Seasonal positions can be beneficial in a number of ways. As Christmas approaches there are more of these jobs available. They can aid in building your resume by putting some much needed cash in your pockets. Unfortunately there can be some undesirable effects to the individual who takes on a seasonal job in addition to their full-time employment.
There are numerous benefits to a seasonal job. These positions often offer flexible schedules and can increase your income on a short term basis. The flexible schedules allow you o work as many hours as you’d like around your first priority job. The extra income generated is often enough to cover Christmas or other holiday shopping or if you’ve been saving up to purchase a big-ticket item for yourself. With the current troubling state of the economy the extra cash can help pay off debt and make ends meet for a number of individuals and families.
A seasonal job can also be beneficial in future career goals. These positions can be put on resumes to broaden your work experience and add to your work history. They can also teach new and valuable skills that can be applied to future or even currently held jobs. A seasonal job can be a gateway to a permanent career with that company. It’s an excellent way to test out a job before committing to leaving the old job and trying something new.
Making friends while making extra money sounds like a great reason to get a seasonal job. There will be workers from a variety of backgrounds who all came together to earn a little extra money this holiday season. These individuals can be great for networking since they come from many different careers and lifestyles.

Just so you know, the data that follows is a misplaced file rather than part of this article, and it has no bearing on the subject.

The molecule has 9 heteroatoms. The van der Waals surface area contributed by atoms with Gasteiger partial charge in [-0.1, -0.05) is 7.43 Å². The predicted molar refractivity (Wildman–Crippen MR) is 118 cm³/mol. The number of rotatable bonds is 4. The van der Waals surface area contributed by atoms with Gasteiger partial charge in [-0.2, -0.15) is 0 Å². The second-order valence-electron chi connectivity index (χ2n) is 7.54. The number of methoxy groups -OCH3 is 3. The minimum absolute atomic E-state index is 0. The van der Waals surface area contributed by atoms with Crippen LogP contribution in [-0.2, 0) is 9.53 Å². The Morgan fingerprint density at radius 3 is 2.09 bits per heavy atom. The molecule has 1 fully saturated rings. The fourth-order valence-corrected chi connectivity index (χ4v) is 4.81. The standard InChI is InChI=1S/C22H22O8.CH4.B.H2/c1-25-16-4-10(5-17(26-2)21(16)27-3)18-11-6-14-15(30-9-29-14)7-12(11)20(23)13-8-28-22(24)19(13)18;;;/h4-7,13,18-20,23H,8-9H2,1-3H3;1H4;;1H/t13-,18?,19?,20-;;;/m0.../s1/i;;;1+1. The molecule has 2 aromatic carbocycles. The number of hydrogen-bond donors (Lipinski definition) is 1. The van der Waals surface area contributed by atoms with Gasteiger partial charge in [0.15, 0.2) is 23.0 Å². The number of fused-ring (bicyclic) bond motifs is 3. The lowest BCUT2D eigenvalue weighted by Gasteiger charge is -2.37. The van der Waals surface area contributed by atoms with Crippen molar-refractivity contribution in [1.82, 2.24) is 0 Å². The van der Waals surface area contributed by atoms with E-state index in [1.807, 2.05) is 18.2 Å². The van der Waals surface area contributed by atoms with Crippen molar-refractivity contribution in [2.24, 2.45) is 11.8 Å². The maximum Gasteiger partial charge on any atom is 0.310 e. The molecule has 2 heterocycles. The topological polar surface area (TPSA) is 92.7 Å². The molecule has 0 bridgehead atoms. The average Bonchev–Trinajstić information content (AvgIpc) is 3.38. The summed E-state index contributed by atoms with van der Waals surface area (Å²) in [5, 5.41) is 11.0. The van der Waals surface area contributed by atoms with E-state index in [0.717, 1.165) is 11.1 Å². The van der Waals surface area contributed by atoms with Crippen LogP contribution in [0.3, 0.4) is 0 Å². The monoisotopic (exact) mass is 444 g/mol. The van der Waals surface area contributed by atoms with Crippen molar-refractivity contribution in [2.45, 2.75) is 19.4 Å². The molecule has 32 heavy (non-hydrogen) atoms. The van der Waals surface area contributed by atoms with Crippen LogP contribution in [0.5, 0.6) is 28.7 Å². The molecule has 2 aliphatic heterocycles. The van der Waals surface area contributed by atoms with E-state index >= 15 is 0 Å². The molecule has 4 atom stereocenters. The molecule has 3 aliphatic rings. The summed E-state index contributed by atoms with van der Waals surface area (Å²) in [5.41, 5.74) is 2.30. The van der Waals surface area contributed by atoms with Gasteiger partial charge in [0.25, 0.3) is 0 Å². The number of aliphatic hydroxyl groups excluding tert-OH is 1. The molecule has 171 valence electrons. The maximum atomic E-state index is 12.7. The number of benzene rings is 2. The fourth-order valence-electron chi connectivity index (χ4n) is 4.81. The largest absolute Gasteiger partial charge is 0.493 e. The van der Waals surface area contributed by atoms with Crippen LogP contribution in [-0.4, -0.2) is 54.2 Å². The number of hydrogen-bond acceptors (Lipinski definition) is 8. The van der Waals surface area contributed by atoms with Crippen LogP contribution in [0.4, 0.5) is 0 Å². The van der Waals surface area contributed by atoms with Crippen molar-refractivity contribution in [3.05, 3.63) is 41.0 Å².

Having a seasonal job has so many benefits it’s a wonder why everyone doesn’t go out and get one. There are a few reasons seasonal jobs are not going to be a good fit for everyone.
A seasonal job can require a certain number of hours and the schedule may cause you to work very late, early, or on weekends. This extra time can take away from valuable family time as well as decrease performance at your full time job. It is important to have a first priority job and the seasonal job as a second priority. You wouldn’t want the little extra income you receive from a temporary position allow you to risk your current full time job.
Keep track of how much added income you receive from this employment. Some state benefits as well as tax brackets are decided by income groups. If you move up in a tax bracket or lose certain benefits there may be more harm than good occurring due to this additional job.
Seasonal jobs may offer little money for very hard or complex work. There are generally many applicants to fill the position and that high demand often drives wages down. Sometimes the low wages may not be worth the work. It is important to know what each job will require you to do and how you will be compensated before accepting employment.
Overall seasonal employment could be a great way to make extra money. There are many families and individuals out there struggling to pay normal bills let alone save money for Christmas gifts and big-ticket purchases. This extra money can be a way to pay for these items and monthly bills without stretching your current budget too thin. Beware that this job will reduce time at home with the family and try to limit the amount your performance drops at your full time job. Always keep your priorities in line and weight the costs and benefits of adding temporary or seasonal employment.